First Modification

FIG. 3 shows a characteristic part of the first modification of the switching power source apparatus shown in FIG. 1.

The first modification additionally arranges an impedance adjuster 100 between the driver 30. and the switching element Q1 of the configuration of FIG. 1. The impedance adjuster 100 provides a high impedance during an OFF period of the switching element Q1, to increase an amplitude voltage of parasitic oscillation occurring at the gate of the switching element Q1 after a flyback period.

In the configuration with the impedance adjuster 100, the drain of the drive element Q3 made of a p-type MOSFET is directly connected to the gate of the switching element Q1, the drain of the drive element Q4 made of an n-type MOSFET is connected through a resistor R3 to the gate of the switching element Q1, and the gate of the switching element Q1 is connected to the positive input terminal of the comparator CP1.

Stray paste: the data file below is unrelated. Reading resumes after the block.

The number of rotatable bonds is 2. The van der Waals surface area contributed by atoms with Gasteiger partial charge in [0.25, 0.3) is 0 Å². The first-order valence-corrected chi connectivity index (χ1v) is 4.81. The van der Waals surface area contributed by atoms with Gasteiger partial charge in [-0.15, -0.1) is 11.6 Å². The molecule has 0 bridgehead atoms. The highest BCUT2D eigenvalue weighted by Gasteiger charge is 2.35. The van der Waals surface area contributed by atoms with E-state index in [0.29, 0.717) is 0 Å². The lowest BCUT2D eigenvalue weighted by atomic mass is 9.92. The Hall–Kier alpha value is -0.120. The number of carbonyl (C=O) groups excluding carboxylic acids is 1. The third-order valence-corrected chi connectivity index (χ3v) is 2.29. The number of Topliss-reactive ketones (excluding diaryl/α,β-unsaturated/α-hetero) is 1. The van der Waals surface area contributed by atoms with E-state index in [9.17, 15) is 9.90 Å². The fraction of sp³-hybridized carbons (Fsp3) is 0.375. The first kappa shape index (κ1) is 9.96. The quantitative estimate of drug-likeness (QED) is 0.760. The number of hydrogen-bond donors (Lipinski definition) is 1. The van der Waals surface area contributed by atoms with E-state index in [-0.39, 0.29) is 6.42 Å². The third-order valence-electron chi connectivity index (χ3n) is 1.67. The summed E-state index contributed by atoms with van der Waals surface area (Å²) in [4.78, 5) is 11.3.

Operation of the impedance adjuster 100 will be explained with reference to the timing chart of FIG. 2. At time t8 of FIG. 2, the set terminal of the SR flip-flop FF1 receives an ON start signal, and the output terminal of the SR flip-flop FF1 changes to high. As a result, the output of the inverter INV1 changes from high level to low level.

At this time, the drive element Q3 becomes conductive, the drive element Q4 made of an n-type MOSFET becomes nonconductive, the gate of the switching element Q1 receives a high-level signal, and the switching element Q1 turns on from an OFF state. During a period from t1 to t8 of FIG. 2, the inverter INV1 provides a high-level output. At this time, the drive element Q3 is nonconductive and the drive element Q4 made of an n-type MOSFET is conductive. Namely, the drain and source of the drive element Q4 are grounded, and the gate voltage V4 of the switching element Q1 is grounded through the resistor R3. As a result, an amplitude voltage of parasitic oscillation occurring at the gate of the switching element Q1 in a period from t6 to t8 after a flyback period becomes larger than that occurring without the resistor R3.